• Permits are required year-round for day and overnight use by large groups (8+) or organizational groups such as scouts, churches, schools and hiking clubs.

  • Group size is limited to 12 people or people and packstock combined.

  • Campfires are prohibited east side of the Continental Divide, as well as Caribou Lake, Columbine Lake, Gourd Lake, Crater Lake and in the Cascade Creek drainage above Cascade Falls.

  • Pets must be on a handheld leash at all times.

  • Camping is permitted only at designated campsites in the Diamond, Jasper, Crater and Caribou Lakes Backcountry Zones.

  • Camping is prohibited in the 4 Lakes Backcountry Zone (Mitchell, Blue, Long, Isabelle) May 1 - Nov 30.

  • Camping is prohibited within 100' of lakes, streams and trails.

  • Packstock are prohibited in the Four Lakes Backcountry Zone, in the Cascade Backcountry Zone above Cascade Falls and on the Diamond Lake Trail #975.

Directions to Trailhead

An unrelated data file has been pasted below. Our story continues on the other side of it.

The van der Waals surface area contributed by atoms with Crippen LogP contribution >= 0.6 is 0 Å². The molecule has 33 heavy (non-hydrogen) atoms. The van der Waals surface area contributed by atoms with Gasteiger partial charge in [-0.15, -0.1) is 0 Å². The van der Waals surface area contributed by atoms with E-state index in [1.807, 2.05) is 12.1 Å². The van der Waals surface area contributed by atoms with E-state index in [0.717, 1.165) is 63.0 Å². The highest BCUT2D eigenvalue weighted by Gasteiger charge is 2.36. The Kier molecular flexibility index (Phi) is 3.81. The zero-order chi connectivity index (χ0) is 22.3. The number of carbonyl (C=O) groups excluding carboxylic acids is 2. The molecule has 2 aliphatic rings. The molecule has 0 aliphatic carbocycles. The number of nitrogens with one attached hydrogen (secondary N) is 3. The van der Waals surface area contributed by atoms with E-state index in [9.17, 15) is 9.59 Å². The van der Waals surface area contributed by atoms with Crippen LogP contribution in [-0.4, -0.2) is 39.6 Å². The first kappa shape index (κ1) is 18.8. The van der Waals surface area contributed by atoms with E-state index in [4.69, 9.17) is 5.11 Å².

Lake Dorothy is accessed from the Fourth of July Trailhead in the Indian Peaks Wilderness near Nederland, Colorado.

From downtown Nederland, go south on Highway 72 for .5 miles to County Road 130 and make a right. You will see a sign for Eldora Ski Resort at this junction. Continue on Highway 130 through the town of Eldora, just past which it becomes a dirt road (4 miles).

Continue on the dirt road (past the Hessie Trailhead) another 4.8 miles and take the right fork at the Buckingham Campground up into the designated parking area. Though suitable for most 2WD cars in good condition, the road between the Hessie turnoff and Fourth of July Trailhead can be rough. High clearance vehicles are recommended.

Contact Information

Boulder Ranger District
2140 Yarmouth Avenue
Boulder, CO 80301
303.541.2500

Trip Reports

There are no trip reports on this trail.



Comments

"Beautiful hike, and wildflowers, especially columbine, were plentiful! A little snow before the climb to the pass, and Dorothy Lake was still mostly frozen. Snow-capped peaks and lots of waterfalls punctuated this trip. So much water, and everything was bright green with new vegetation! Road from Hessie to trailhead was rocky but manageable for a 2WD if you go slowly."